Star Trek IV is one of my favorite movies and easily the best novelization of Trek I read. But I can’t say it was better than the movie.
Low bar but Alan Dean Foster’s novelization of Alien 3 was better than the terrible movie that was Alien 3. Though I don’t remember much about it now.
Alan Dean Foster Is going to be mentioned a lot in this thread. His novelization of the SF version of High Noon (Outland) was great. The Sean Connery film; not so much.
A few others
I haven’t seen the movie, so I can’t say if the novelization is better, but I CAN say that Fritz Leiber’s Tarzan and the Valley of Gold is better than Edgar Rice Burroughs’ novels. And I LIKE ERB. He managed to make his book consistent with ERB’s books as well as the movie, complete with footnotes, and added characterization beyond what was strictly needed. It became the first “authorized” Tarzan novel not by ERB. The movie evidently tried to make Tarzan into a “James Bond”-like figure, so I suspect that the novelization really is better. Hard to get hold of nowadays.
Peter George, as Peter Bryant, wrote the novel Red Alert, upon which Kubrick based his movie Dr. Strangelove He collaborated on the screenplay with Kubrick and Terry Sothern. After that, he completely rewrote his novel to more closely resemble to film as re-issued it as Dr. Strangelove. It’s not better than the film – that IS a high bar – but it’s interesting.
I haven’t read either of these – or seen the movie, for that matter – but this is so weird that I have to bring it up. Peter Hyams’ movie Capricorn One has two novelizations. One was published in the UK and one in the US. The US one is by SF writer Ron Goulart. The UK one is by noted historical and thriller writer Ken Follett (!!!) (Pillars of the Earth, Eye of the Needle, and way too many others to even think of listing). The Follett one is supposed to be really good, with lots of characterization the movie lacks. He used the pseudonym “Bernard L. Ross”.
I figured Alan Dean Foster would be mentioned frequently.
The Black Hole, which I have a sneaking fondness for, is one where the novelization doesn’t dramatically differ from the source, but goes though fixing lots of details that spawn various WTF moments while watching the movie.
Here’s an article that does a better job than I would in pointing it out.
I don’t think I’ve read all the Star Wars prequel novels, but I believe they are better than the movies. I did read Phantom Menace, I believe, and it read like a regular book, much better than the boring movie.
The movie was a B grade potboiler mostly remembered for having Rachel Welsh in a wetsuit. Asimov’s novelization was a game attempt to fix not just the scientific errors but the gaping plot holes. Great author but he’d do anything for a buck. What he could not fix was made into fantasy/speculative science.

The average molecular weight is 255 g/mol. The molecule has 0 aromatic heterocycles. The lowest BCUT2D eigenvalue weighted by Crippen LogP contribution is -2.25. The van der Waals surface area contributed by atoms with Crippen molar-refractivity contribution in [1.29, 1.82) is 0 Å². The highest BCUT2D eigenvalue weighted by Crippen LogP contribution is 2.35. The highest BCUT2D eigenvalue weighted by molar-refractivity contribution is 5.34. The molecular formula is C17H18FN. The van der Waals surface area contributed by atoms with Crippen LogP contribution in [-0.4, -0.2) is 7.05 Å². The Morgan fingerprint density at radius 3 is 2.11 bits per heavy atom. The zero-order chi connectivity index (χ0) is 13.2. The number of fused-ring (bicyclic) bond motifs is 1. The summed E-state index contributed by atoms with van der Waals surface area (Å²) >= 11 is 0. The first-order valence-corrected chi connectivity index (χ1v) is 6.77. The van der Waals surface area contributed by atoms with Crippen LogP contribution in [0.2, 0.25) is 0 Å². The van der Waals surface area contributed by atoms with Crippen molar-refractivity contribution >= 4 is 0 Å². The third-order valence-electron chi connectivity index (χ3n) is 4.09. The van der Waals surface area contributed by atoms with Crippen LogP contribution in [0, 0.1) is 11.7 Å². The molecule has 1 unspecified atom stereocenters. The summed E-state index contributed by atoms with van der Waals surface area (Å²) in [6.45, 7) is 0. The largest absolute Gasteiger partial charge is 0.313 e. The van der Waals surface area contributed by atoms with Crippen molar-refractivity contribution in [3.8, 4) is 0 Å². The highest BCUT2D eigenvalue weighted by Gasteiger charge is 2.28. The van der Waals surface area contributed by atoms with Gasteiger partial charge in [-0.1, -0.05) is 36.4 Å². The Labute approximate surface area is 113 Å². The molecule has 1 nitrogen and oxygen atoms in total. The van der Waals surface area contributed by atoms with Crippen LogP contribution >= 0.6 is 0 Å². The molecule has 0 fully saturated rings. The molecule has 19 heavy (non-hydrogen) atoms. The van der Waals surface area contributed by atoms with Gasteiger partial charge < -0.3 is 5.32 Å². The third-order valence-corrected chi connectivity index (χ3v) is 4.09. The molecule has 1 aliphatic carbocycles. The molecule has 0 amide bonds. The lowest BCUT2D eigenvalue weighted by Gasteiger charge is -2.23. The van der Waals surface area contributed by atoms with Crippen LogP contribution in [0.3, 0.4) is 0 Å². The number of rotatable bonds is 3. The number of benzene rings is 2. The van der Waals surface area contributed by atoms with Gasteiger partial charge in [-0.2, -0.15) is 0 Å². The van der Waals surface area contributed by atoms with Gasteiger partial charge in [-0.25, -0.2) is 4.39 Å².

I read a story about him watching the movie with his young daughter. Don’t remember her age but I’m picturing 6-10. The story contains spoilers for a 50 year old movie/novel.
The movie is about a team of doctors and what not shrunk to microscopic size with a submarine and injected into the bloodstream of a dying patient who could only be saved by microscopic surgeons.
At the end, the miniature submariners were removed from the patient’s body just before they returned to normal size. All except the villain and the submarine which had been eaten by a white blood cell.
His daughter said that just because the submarine was eaten, wasn’t its matter still present in the white blood cell and wouldn’t it return to normal size and kill the patient?
Point being that a school girl could see an obvious plot hole that the movie makers apparently couldn’t.
Potentially controversial submission: Clarke’s novelization of 2001: A Space Odyssey is fractionally better than the movie, but not incontrovertibly so, because both have different strengths and weaknesses.
The film scores high on impact. The novel is much stronger in comprehensibility.
I have to mention the special case of James Bond novelizations – because at least two of them are definitely better than their movies.
When the Bond movies started coming out, they just re-released the paperbacks with tie-in covers, usually taken from the movie posters. I don’t recall if they did this with Dr. No (I was too young), but they did it with From Russia with Love, Goldfinger, Thunderball. and On Her Majesty’s Secret Service. The movies were close enough to the books that it didn’t matter – no novelization needed. But they didn’t, to my recollection, do it with You Only Live Twice. That movie differed so much from the novel (Fleming’s friend Roald Dahl – Yes! Charlie and the Chocolate Factory Dahl – wrote the screenplay) that I guess it would be confusing. There was a paperback out, and when the movie came out they stuck fluorescent pink stickers on the cover about the violence and sex to be found inside, but nothing about the movie.